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Data from: Infection reduces anti-predator behaviors in house finches

Citation

Adelman, James S.; Mayer, Corinne; Hawley, Dana M. (2016), Data from: Infection reduces anti-predator behaviors in house finches, Dryad, Dataset, https://doi.org/10.5061/dryad.tk273

Abstract

Infectious diseases can cause host mortality through direct or indirect mechanisms, including altered behavior. Diminished anti-predator behavior is among the most-studied causes of indirect mortality during infection, particularly for systems in which a parasite's life-cycle requires transmission from prey to predator. Significantly less work has examined whether directly-transmitted parasites and pathogens also reduce anti-predator behaviors. Here we test whether the directly-transmitted bacterial pathogen, Mycoplasma gallisepticum (MG), reduces responses to predation-related stimuli in house finches Haemorhous mexicanus. MG causes conjunctivitis and reduces survival among free-living finches, but rarely causes mortality in captivity, suggesting a role for indirect mechanisms. Wild-caught finches were individually housed in captivity and exposed to the following treatments: 1) visual presence of a stuffed, mounted predator (a Cooper's hawk Accipiter cooperii) or control object (a vase or a stuffed, mounted mallard duck Anas platyrhynchos), 2) vocalizations of the same predator and non-predator, 3) approach of a researcher to enclosures, and 4) simulated predator attack (capture by hand). MG infection reduced anti-predator responses during visual exposure to a mounted predator and simulated predator attack, even for birds without detectable visual obstruction from conjunctivitis. However, MG infection did not significantly alter responses during human approach or audio playback. These results are consistent with the hypothesis that predation plays a role in MG-induced mortality in the wild, with reduced locomotion, a common form of sickness behavior for many taxa, as a likely mechanism. Our results therefore suggest that additional research on the role of sickness behaviors in predation could prove illuminating.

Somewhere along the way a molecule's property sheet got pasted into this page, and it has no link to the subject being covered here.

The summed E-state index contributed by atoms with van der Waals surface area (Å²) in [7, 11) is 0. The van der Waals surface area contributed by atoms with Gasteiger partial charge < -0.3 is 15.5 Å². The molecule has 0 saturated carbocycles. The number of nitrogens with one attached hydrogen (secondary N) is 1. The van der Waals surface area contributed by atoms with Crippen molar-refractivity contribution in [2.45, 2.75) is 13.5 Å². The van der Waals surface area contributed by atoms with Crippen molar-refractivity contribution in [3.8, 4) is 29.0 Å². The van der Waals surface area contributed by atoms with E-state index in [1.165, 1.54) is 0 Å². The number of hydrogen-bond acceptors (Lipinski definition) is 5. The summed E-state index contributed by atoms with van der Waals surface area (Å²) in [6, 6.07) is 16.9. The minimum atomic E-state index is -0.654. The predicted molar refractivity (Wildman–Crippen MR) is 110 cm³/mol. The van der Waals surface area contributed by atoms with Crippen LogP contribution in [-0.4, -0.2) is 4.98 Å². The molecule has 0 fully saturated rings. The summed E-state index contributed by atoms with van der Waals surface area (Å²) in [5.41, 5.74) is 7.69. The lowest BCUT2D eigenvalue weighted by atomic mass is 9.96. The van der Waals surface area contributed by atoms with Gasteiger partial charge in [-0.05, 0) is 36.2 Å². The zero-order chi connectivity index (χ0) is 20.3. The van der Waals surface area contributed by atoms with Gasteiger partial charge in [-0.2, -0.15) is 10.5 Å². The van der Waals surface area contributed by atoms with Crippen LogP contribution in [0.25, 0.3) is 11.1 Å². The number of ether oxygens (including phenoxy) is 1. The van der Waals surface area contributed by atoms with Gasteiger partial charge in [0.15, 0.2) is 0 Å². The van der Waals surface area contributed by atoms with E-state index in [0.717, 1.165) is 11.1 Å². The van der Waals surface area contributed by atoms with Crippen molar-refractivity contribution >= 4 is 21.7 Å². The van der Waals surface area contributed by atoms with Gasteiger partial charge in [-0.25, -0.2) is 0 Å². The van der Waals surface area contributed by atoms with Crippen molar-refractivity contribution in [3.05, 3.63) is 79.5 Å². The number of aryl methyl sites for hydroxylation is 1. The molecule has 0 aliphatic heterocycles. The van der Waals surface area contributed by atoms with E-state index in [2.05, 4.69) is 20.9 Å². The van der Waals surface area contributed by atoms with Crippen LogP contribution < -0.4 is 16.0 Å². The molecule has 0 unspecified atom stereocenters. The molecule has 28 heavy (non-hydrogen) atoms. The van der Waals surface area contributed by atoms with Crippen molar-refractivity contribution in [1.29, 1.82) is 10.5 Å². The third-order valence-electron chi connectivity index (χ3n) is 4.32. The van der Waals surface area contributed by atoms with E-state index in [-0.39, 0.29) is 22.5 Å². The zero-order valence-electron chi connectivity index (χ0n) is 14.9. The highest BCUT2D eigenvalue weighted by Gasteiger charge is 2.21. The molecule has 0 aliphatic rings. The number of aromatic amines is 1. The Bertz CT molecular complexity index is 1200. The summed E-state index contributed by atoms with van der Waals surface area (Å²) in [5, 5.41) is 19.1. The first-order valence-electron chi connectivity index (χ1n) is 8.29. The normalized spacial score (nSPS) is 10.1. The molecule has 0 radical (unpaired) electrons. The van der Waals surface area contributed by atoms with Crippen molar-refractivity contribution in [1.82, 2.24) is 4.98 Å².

Usage Notes

Funding

National Science Foundation, Award: IOS-1054675

Location

North America